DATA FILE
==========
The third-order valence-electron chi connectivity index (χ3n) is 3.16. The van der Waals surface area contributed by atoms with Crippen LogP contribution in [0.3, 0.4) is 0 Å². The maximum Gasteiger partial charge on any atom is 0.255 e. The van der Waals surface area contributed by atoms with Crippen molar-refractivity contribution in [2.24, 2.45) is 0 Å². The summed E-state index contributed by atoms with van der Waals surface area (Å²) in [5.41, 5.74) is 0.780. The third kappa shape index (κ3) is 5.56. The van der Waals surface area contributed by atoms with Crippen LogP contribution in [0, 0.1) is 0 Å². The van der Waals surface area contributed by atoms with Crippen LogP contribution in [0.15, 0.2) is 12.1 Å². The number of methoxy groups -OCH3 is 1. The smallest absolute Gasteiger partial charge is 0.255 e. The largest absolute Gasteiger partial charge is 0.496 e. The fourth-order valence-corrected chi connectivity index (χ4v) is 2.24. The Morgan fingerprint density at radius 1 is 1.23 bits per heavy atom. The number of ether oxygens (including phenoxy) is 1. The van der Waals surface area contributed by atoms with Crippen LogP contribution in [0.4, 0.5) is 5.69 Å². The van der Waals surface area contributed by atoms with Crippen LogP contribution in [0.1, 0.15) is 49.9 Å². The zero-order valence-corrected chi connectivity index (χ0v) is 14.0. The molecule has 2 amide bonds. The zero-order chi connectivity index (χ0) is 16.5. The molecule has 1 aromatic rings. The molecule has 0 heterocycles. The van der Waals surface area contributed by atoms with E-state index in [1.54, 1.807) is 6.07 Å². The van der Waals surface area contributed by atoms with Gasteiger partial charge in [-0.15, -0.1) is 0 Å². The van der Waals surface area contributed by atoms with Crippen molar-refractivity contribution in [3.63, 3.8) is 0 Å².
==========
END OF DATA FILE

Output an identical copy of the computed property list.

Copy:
The third-order valence-electron chi connectivity index (χ3n) is 3.16. The van der Waals surface area contributed by atoms with Crippen LogP contribution in [0.3, 0.4) is 0 Å². The maximum Gasteiger partial charge on any atom is 0.255 e. The van der Waals surface area contributed by atoms with Crippen molar-refractivity contribution in [2.24, 2.45) is 0 Å². The summed E-state index contributed by atoms with van der Waals surface area (Å²) in [5.41, 5.74) is 0.780. The third kappa shape index (κ3) is 5.56. The van der Waals surface area contributed by atoms with Crippen LogP contribution in [0, 0.1) is 0 Å². The van der Waals surface area contributed by atoms with Crippen LogP contribution in [0.15, 0.2) is 12.1 Å². The number of methoxy groups -OCH3 is 1. The smallest absolute Gasteiger partial charge is 0.255 e. The largest absolute Gasteiger partial charge is 0.496 e. The fourth-order valence-corrected chi connectivity index (χ4v) is 2.24. The Morgan fingerprint density at radius 1 is 1.23 bits per heavy atom. The number of ether oxygens (including phenoxy) is 1. The van der Waals surface area contributed by atoms with Crippen LogP contribution in [0.4, 0.5) is 5.69 Å². The van der Waals surface area contributed by atoms with Crippen LogP contribution in [0.1, 0.15) is 49.9 Å². The zero-order valence-corrected chi connectivity index (χ0v) is 14.0. The molecule has 2 amide bonds. The zero-order chi connectivity index (χ0) is 16.5. The molecule has 1 aromatic rings. The molecule has 0 heterocycles. The van der Waals surface area contributed by atoms with E-state index in [1.54, 1.807) is 6.07 Å². The van der Waals surface area contributed by atoms with Gasteiger partial charge in [-0.15, -0.1) is 0 Å². The van der Waals surface area contributed by atoms with Crippen molar-refractivity contribution in [3.63, 3.8) is 0 Å².